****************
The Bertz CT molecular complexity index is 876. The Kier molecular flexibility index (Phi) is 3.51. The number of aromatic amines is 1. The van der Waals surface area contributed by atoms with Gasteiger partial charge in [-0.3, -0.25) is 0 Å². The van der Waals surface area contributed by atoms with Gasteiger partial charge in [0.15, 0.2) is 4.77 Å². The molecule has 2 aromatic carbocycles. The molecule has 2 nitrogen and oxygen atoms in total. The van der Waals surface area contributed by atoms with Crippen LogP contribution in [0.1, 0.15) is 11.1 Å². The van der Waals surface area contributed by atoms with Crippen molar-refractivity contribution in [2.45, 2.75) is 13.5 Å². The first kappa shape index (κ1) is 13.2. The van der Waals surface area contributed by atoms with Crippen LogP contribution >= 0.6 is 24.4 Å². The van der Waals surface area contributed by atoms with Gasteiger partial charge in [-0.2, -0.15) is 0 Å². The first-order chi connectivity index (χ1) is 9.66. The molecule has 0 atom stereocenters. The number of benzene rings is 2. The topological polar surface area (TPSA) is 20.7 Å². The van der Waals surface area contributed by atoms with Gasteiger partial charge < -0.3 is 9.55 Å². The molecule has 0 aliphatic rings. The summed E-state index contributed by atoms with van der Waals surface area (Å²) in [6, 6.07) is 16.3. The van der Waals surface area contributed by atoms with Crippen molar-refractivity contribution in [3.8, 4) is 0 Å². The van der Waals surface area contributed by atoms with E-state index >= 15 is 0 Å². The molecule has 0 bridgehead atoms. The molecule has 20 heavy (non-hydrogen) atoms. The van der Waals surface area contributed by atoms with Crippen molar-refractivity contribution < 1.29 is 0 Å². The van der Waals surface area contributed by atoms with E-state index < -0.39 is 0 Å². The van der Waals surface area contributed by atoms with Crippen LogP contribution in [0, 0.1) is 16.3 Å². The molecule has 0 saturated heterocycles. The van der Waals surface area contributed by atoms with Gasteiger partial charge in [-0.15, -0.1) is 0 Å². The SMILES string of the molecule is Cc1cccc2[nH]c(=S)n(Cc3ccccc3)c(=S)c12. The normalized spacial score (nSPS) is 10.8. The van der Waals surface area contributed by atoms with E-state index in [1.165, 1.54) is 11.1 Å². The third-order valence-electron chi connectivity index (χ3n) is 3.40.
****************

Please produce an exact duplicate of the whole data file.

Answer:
The Bertz CT molecular complexity index is 876. The Kier molecular flexibility index (Phi) is 3.51. The number of aromatic amines is 1. The van der Waals surface area contributed by atoms with Gasteiger partial charge in [-0.3, -0.25) is 0 Å². The van der Waals surface area contributed by atoms with Gasteiger partial charge in [0.15, 0.2) is 4.77 Å². The molecule has 2 aromatic carbocycles. The molecule has 2 nitrogen and oxygen atoms in total. The van der Waals surface area contributed by atoms with Crippen LogP contribution in [0.1, 0.15) is 11.1 Å². The van der Waals surface area contributed by atoms with Crippen molar-refractivity contribution in [2.45, 2.75) is 13.5 Å². The first kappa shape index (κ1) is 13.2. The van der Waals surface area contributed by atoms with Crippen LogP contribution >= 0.6 is 24.4 Å². The van der Waals surface area contributed by atoms with Gasteiger partial charge in [-0.2, -0.15) is 0 Å². The first-order chi connectivity index (χ1) is 9.66. The molecule has 0 atom stereocenters. The number of benzene rings is 2. The topological polar surface area (TPSA) is 20.7 Å². The van der Waals surface area contributed by atoms with Gasteiger partial charge < -0.3 is 9.55 Å². The molecule has 0 aliphatic rings. The summed E-state index contributed by atoms with van der Waals surface area (Å²) in [6, 6.07) is 16.3. The van der Waals surface area contributed by atoms with Crippen molar-refractivity contribution in [3.8, 4) is 0 Å². The van der Waals surface area contributed by atoms with E-state index >= 15 is 0 Å². The molecule has 0 bridgehead atoms. The molecule has 20 heavy (non-hydrogen) atoms. The van der Waals surface area contributed by atoms with Crippen molar-refractivity contribution < 1.29 is 0 Å². The van der Waals surface area contributed by atoms with E-state index < -0.39 is 0 Å². The van der Waals surface area contributed by atoms with Crippen LogP contribution in [0, 0.1) is 16.3 Å². The molecule has 0 saturated heterocycles. The van der Waals surface area contributed by atoms with Gasteiger partial charge in [-0.15, -0.1) is 0 Å². The SMILES string of the molecule is Cc1cccc2[nH]c(=S)n(Cc3ccccc3)c(=S)c12. The normalized spacial score (nSPS) is 10.8. The van der Waals surface area contributed by atoms with E-state index in [1.165, 1.54) is 11.1 Å². The third-order valence-electron chi connectivity index (χ3n) is 3.40.